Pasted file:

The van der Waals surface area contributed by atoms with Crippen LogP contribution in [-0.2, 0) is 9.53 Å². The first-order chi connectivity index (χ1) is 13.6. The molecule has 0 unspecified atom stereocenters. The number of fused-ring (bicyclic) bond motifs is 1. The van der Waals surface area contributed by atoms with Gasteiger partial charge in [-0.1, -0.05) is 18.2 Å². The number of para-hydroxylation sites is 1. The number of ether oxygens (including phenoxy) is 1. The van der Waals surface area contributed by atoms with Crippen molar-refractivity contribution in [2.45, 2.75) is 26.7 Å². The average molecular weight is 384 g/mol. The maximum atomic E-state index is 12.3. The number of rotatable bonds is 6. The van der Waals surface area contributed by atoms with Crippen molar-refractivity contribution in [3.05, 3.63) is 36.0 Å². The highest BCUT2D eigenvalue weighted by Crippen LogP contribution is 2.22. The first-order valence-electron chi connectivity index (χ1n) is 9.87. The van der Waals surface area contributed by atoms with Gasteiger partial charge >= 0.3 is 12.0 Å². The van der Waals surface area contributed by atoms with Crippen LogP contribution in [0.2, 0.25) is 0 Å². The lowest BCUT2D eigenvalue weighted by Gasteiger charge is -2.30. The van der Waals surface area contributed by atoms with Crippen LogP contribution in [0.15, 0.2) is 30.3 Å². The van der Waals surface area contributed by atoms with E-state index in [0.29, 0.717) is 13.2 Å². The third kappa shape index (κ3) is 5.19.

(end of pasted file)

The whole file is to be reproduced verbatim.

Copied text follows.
The van der Waals surface area contributed by atoms with Crippen LogP contribution in [-0.2, 0) is 9.53 Å². The first-order chi connectivity index (χ1) is 13.6. The molecule has 0 unspecified atom stereocenters. The number of fused-ring (bicyclic) bond motifs is 1. The van der Waals surface area contributed by atoms with Gasteiger partial charge in [-0.1, -0.05) is 18.2 Å². The number of para-hydroxylation sites is 1. The number of ether oxygens (including phenoxy) is 1. The van der Waals surface area contributed by atoms with Crippen molar-refractivity contribution in [2.45, 2.75) is 26.7 Å². The average molecular weight is 384 g/mol. The maximum atomic E-state index is 12.3. The number of rotatable bonds is 6. The van der Waals surface area contributed by atoms with Crippen molar-refractivity contribution in [3.05, 3.63) is 36.0 Å². The highest BCUT2D eigenvalue weighted by Crippen LogP contribution is 2.22. The first-order valence-electron chi connectivity index (χ1n) is 9.87. The van der Waals surface area contributed by atoms with Gasteiger partial charge >= 0.3 is 12.0 Å². The van der Waals surface area contributed by atoms with Crippen LogP contribution in [0.2, 0.25) is 0 Å². The lowest BCUT2D eigenvalue weighted by Gasteiger charge is -2.30. The van der Waals surface area contributed by atoms with Crippen LogP contribution in [0.15, 0.2) is 30.3 Å². The van der Waals surface area contributed by atoms with E-state index in [0.29, 0.717) is 13.2 Å². The third kappa shape index (κ3) is 5.19.